As true crime grows in popularity I sometimes stumble across people on the internet having the conversation that every true crime and horror fan has had with themselves from a young age: why are we attracted to the things that scare us? If violence from men is such a real danger for women, why do they consume podcasts about serial killers who do the exact thing they’re so afraid of? I like to tell people it’s fun to test the waters. I want to be able to think about my fears and experience them in a safe environment. When I’m driving in my car a true crime podcast might send a shiver down my spine, but the subject is usually far away, locked up or dead.
Whenever I go on vacation I like to pick up one of those “ghost stories of ____” books at a tourist stop. They have them everywhere, if you look. They’re usually short, easy to read books that go over the history and local legends of wherever you’re visiting. It’s fun to kind of add a creep filter to the vacation, something you can turn on and off when you’re sightseeing and you want to see what the place has meant to different people through the years. When I visited New Orleans I watched The Skeleton Key, when I stayed in northern California I read The Girls, and as I made my way to a little town in Iowa to stay in a haunted axe murder house, I reread Stephen King’s nearly perfect short story, The Children of the Corn.
It occurred to me when I was shopping for medical masks following a lot of hand-wringing about coronavirus during the democratic primary debate that it would be an excellent time to rewatch one of my favorite pandemic movies (see also: World War Z) Contagion.
In case you missed it, Contagion is a 2011 movie with a star studded cast that shows a fictional version of what could happen during a global pandemic. Lots of people die. Lots of people panic. Some people profit off of the chaos. Desperate people become violent. In only a few weeks, the world we know slips away and is replaced by a more brutal one where people will do what it takes to survive.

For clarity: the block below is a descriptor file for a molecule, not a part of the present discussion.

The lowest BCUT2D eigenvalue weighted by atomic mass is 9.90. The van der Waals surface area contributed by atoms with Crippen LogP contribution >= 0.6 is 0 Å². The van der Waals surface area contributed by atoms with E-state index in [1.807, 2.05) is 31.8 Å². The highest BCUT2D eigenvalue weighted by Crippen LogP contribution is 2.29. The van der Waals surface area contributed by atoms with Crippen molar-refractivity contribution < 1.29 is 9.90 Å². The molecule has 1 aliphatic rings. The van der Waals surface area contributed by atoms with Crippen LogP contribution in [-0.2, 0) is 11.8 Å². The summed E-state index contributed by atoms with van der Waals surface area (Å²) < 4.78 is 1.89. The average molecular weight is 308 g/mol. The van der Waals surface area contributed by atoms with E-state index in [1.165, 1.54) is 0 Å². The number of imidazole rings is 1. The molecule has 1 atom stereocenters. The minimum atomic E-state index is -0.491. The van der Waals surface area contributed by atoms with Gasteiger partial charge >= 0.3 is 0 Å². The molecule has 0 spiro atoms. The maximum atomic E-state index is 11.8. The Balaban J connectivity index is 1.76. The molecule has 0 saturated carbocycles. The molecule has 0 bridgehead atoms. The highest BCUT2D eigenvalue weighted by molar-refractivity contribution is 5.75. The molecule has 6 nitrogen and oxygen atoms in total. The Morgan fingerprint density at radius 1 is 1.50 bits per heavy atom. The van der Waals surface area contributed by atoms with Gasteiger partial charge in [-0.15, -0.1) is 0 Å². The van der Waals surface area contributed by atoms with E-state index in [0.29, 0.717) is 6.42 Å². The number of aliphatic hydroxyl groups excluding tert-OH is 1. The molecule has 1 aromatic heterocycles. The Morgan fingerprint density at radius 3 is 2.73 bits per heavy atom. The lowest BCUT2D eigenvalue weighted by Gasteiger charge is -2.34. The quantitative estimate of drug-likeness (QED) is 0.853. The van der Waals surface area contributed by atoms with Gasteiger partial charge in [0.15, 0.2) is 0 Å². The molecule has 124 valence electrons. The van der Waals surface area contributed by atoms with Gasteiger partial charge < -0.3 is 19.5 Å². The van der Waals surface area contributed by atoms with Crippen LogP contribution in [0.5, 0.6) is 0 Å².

I’m not alone in craving a rewatch. Contagion has been sitting at the top of Amazon’s “most popular” rental videos for a month now, goading people to lean into their fears instead of stuffing them down. You can rent the movie and stock up on flu supplies and face masks at the same time.
To be clear, this proposal is meant to be a little bit silly. I love being scared, especially when the threat is something I could later on deal with in real life. If you’re a germophobe or your anxiety is already running away with thoughts of a global pandemic, maybe do some self care and decide not to listen to this suggestion. You don’t have to do everything you read about online. But if you’re a horror fan and you need to blow off some steam after reading coronavirus headlines, watching Contagion is a good way to spin the release valve on your anxiety and stress.
We are far away from the fictional super virus the film depicts which infects one in twelve people worldwide, killing a quarter of them. For people like me, seeing the worst case scenario is a helpful way to put the present in context. My brain is going to go there whether I want it to or not, so I may as well let it happen and then use it as a way to fact-check my own worrying.